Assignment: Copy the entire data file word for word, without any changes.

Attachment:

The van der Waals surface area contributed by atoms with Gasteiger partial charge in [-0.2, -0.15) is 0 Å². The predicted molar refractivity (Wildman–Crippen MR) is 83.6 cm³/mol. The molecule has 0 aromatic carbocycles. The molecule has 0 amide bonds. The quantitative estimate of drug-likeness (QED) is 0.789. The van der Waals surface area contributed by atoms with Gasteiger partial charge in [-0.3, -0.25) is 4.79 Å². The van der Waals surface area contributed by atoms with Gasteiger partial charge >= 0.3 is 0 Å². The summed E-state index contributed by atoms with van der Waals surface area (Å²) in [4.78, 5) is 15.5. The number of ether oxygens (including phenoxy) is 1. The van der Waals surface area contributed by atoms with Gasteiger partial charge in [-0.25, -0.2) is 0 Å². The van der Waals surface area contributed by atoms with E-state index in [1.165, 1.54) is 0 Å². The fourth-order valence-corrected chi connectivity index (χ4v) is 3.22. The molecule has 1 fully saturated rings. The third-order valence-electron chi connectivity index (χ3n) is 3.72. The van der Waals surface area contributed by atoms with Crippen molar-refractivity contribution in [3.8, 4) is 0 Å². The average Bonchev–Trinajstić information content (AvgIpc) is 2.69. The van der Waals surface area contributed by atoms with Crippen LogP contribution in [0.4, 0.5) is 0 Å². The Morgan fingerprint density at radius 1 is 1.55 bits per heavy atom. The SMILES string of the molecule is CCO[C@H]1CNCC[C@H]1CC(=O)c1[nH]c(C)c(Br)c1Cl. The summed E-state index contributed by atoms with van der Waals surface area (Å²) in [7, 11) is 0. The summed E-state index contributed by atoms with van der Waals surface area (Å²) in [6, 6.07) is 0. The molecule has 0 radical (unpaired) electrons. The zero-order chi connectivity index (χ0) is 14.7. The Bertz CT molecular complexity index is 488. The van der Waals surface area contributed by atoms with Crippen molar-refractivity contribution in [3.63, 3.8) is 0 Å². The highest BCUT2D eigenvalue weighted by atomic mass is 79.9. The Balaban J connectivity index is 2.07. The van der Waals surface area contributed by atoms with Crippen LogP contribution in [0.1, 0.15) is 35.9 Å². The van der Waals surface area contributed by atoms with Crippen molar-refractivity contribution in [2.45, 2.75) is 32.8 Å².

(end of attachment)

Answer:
The van der Waals surface area contributed by atoms with Gasteiger partial charge in [-0.2, -0.15) is 0 Å². The predicted molar refractivity (Wildman–Crippen MR) is 83.6 cm³/mol. The molecule has 0 aromatic carbocycles. The molecule has 0 amide bonds. The quantitative estimate of drug-likeness (QED) is 0.789. The van der Waals surface area contributed by atoms with Gasteiger partial charge in [-0.3, -0.25) is 4.79 Å². The van der Waals surface area contributed by atoms with Gasteiger partial charge >= 0.3 is 0 Å². The summed E-state index contributed by atoms with van der Waals surface area (Å²) in [4.78, 5) is 15.5. The number of ether oxygens (including phenoxy) is 1. The van der Waals surface area contributed by atoms with Gasteiger partial charge in [-0.25, -0.2) is 0 Å². The van der Waals surface area contributed by atoms with E-state index in [1.165, 1.54) is 0 Å². The fourth-order valence-corrected chi connectivity index (χ4v) is 3.22. The molecule has 1 fully saturated rings. The third-order valence-electron chi connectivity index (χ3n) is 3.72. The van der Waals surface area contributed by atoms with Crippen molar-refractivity contribution in [3.8, 4) is 0 Å². The average Bonchev–Trinajstić information content (AvgIpc) is 2.69. The van der Waals surface area contributed by atoms with Crippen LogP contribution in [0.4, 0.5) is 0 Å². The Morgan fingerprint density at radius 1 is 1.55 bits per heavy atom. The SMILES string of the molecule is CCO[C@H]1CNCC[C@H]1CC(=O)c1[nH]c(C)c(Br)c1Cl. The summed E-state index contributed by atoms with van der Waals surface area (Å²) in [7, 11) is 0. The summed E-state index contributed by atoms with van der Waals surface area (Å²) in [6, 6.07) is 0. The molecule has 0 radical (unpaired) electrons. The zero-order chi connectivity index (χ0) is 14.7. The Bertz CT molecular complexity index is 488. The van der Waals surface area contributed by atoms with Crippen molar-refractivity contribution in [3.63, 3.8) is 0 Å². The highest BCUT2D eigenvalue weighted by atomic mass is 79.9. The Balaban J connectivity index is 2.07. The van der Waals surface area contributed by atoms with Crippen LogP contribution in [0.1, 0.15) is 35.9 Å². The van der Waals surface area contributed by atoms with Crippen molar-refractivity contribution in [2.45, 2.75) is 32.8 Å².